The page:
If you’re a so-called “bottle blonde,” and have to resort to salon services to maintained your lightened locks, you know that being blonde is not only expensive AF, but it’s also just downright hard. Before taking a deep dive into our comprehensive blonde hair color guide informed by Los Angeles based colorist (and bona fide blonde guru) Linet K, let’s first address some of the potential reasons for why we often times find ourselves leaving the salon dissatisfied (and sometimes straight-up horrified) with the end result. The most common reason for leaving the salon in a state of distress is that your expectations simply weren’t realistic and/or weren’t matched with your budget, the condition of your hair, your natural color’s aptitude to lift (lighten), or the time limit you’d allotted for the service. If you’ve ever tried to go from a brunette (or worse, redhead) to blonde with only one salon session, you’ve probably been told that this transformation is virtually impossible to undergo within one day if you plan on actually leaving with some hair left on your head. Of course, aside from consulting with your colorist about possibilities and options, it’s also possible you weren’t specific enough in communicating your hair goals, or simply didn’t even know what you wanted (all you knew is that it wasn’t what you left with).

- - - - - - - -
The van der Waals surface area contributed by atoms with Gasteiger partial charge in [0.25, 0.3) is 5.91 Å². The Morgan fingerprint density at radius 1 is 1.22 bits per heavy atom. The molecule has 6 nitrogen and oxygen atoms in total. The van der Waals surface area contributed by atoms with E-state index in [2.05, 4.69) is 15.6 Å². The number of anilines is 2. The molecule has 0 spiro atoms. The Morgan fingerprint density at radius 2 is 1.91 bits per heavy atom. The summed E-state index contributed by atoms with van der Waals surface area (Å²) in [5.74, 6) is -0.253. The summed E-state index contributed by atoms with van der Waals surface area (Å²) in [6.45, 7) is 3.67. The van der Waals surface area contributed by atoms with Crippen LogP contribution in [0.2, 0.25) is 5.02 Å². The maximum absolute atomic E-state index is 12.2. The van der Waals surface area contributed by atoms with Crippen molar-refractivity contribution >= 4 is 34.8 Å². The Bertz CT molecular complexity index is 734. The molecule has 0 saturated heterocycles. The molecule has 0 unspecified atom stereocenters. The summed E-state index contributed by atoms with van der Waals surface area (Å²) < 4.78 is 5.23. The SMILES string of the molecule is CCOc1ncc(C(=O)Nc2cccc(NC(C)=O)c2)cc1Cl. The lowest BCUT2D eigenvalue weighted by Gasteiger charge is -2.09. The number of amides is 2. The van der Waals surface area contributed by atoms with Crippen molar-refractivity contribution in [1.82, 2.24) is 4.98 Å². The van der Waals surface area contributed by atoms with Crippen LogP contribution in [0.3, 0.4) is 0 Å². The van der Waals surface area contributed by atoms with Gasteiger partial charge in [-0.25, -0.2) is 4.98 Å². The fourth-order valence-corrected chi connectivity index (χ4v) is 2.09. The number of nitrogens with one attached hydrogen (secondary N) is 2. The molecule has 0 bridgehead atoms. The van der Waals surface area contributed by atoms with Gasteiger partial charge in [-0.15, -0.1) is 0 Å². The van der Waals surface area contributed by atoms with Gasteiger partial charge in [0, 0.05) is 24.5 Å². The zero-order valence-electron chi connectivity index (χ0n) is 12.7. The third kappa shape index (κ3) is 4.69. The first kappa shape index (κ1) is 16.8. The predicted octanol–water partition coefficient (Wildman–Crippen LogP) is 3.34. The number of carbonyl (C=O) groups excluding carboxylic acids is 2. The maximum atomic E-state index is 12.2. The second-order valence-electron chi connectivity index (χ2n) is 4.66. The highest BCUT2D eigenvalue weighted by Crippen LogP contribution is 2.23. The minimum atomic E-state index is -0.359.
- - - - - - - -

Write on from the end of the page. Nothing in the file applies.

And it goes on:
Even if you have the most amazing colorist in your city and bring in the most illustrative inspiration pics the margin of “error,” walking out of the salon with the exact shade, undertone and effect you dreamed of us is unlikely without the right vocabulary. Not only is there a highly nuanced shade palette when it comes to vast range of different hues under the broad “blonde” umbrella, but there are also a slew of different tones (ash, neutral, golden, icy…and the list goes on). There’s also a ton of different blonding techniques that will each give you a different look.
On top of this, colorists and hair stylists seem to have adopted their own language choc full of mystifying terms and descriptives, and if you don’t know the jargon, you may be at a disadvantage when you’re trying to distinguish whether you’re coveting dimension, a smudged root, or blended babylights, or whether you’re looking for a “bronde,” baby blonde or champagne-hue accent highlights. “The best thing to do is to take in photos of what you like, because your interpretation or understanding of cool, neutral and platinum are not the same or someone else’s understanding of those terms,” Linet advises.
Balayage, babylights and partial highlights offer the most natural looking blonde requiring less maintenance and offering a more forgiving grow-up process, while bleach and tones give an all over blonde (often platinum-white) but you’ll have to be religious about root touch-ups every 3-4 weeks to avoid stark lines of demarcation. “Balayage lasts for between 3-6 months, whereas highlights need a touch up every 4-6 weeks, so you can save money with a balayage with more infrequent salon visits,” she says.